Reinventing Your Life: The Breakthough Program to End Negative Behavior...and FeelGreat Again (Paperback)
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Learn how to end the self-destructive behaviors that stop you from living your best life with this breakthrough program.
• Put the needs of others above your own?
• Start to panic when someone you love leaves—or threatens to?
• Often feel anxious about natural disasters, losing all your money, or getting seriously ill?
• Find that no matter how successful you are, you still feel unhappy, unfulfilled, or undeserving?
Unsatisfactory relationships, irrational lack of self-esteem, feelings of being unfulfilled—these are all problems that can be solved by changing the types of messages that people internalize. These self-defeating behavior patterns are called “lifetraps,” and Reinventing Your Life shows you how to stop the cycle that keeps you from attaining happiness.
Two of America's leading psychologists, Jeffrey E. Young, Ph.D., and Janet S. Klosko, Ph.D., draw on the breakthrough principles of cognitive therapy to help you recognize and change negative thought patterns, without the aid of drugs or long-term traditional therapy. They describe eleven of the most common lifetraps, provide a diagnostic test for each, and offer step-by-step suggestions to help you break free of the traps. Thousands of men and women have seen the immediate and long-term results of the extraordinary program outlines in this clear, compassionate, liberating book. Its innovative approach to solving ongoing emotional problems will help you create a more fulfilling, productive life.
About the Author
Jeffrey E. Young, PhD, serves on the faculty of the Department of Psychiatry at Columbia University. He is director of the Cognitive Therapy Center of New York as well as the Schema Therapy Institute. Dr. Young founded schema therapy, and is a founding fellow of the Academy of Cognitive Therapy. Dr. Young has lectured and presented workshops on cognitive and schema therapies for the past 25 years and consistently receives outstanding evaluations internationally for his teaching skills. He has published extensively, including two major books, Schema Therapy: A Practitioner's Guide, for mental health professionals, and Reinventing Your Life, a bestselling self-help book.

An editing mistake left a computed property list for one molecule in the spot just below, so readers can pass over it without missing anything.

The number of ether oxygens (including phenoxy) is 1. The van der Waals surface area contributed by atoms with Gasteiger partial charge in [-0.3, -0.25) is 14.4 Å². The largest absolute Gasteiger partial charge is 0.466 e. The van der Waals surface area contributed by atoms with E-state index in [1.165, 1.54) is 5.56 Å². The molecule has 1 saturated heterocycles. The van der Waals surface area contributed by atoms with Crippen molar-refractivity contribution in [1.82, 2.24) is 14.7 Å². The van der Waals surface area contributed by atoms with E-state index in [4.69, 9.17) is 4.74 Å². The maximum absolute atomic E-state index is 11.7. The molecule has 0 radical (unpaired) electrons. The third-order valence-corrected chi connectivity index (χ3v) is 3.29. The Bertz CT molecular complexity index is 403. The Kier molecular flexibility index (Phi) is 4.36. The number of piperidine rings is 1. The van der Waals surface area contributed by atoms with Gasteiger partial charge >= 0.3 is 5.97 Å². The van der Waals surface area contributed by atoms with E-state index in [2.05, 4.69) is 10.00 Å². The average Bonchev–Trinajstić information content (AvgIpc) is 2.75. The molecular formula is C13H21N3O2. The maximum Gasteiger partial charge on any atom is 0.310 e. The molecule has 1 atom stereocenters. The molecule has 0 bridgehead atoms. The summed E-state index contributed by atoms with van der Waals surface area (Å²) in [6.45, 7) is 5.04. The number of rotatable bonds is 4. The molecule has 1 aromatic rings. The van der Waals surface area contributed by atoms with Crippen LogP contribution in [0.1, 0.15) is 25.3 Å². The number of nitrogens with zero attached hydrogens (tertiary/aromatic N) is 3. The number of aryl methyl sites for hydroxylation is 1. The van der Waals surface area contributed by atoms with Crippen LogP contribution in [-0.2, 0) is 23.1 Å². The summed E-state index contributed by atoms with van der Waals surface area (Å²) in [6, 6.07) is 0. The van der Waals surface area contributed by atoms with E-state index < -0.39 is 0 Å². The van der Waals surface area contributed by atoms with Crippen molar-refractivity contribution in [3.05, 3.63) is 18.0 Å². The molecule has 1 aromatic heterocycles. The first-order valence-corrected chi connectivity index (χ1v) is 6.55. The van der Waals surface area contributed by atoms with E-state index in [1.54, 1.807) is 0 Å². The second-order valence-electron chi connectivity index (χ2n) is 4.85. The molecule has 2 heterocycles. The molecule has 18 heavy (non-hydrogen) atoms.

Dr. Young is coauthor of a psychotherapy outcome study evaluating the effectiveness of cognitive therapy in comparison to antidepressant medication. He has also served as consultant on many cognitive and schema therapy research grants, including the NIMH Collaborative Study of Depression, and on the editorial boards of journals including Cognitive Therapy and Research and Cognitive & Behavioral Practice. For his exceptional teaching skills, Dr. Young was awarded the prestigious NEEI Mental Health Educator of the Year award in 2003.
Janet S. Klosko, PhD, Codirector of the Cognitive Therapy Center of Long Island, in Great Neck, New York, is senior psychologist at the Schema Therapy Institute and at Woodstock Women's Health in Woodstock, New York.
Praise for Reinventing Your Life
“Several of the most painful petards upon which people become hoisted during an unhappy childhood are neatly dispatched here by two cognitive therapists, who attack 11 common ‘lifetraps’—destructive patterns that underlie a variety of emotional problems. Young and Klosko ably demonstrate how to deal with issues of abandonment, dependence, trust, social rejection, emotional deprivation, failure and vulnerability. They provide meaningful case histories, perceptive descriptions, diagnostic tests and a variety of nugget-sized, easily understood lists detailing the causes, danger signs and effects of negative impulses and actions, as well as ways to short-circuit them.”—Publishers Weekly
“Using illustrations from case studies, the authors describe each lifetrap, discuss its origins in childhood experience, and provide a questionnaire for self-assessment. They then offer a program for change using techniques ranging from experiential (getting in touch with your inner child) to cognitive (writing a ‘case’ against your lifetrap) and behavioral (identifying specific behaviors to be changed).”—Library Journal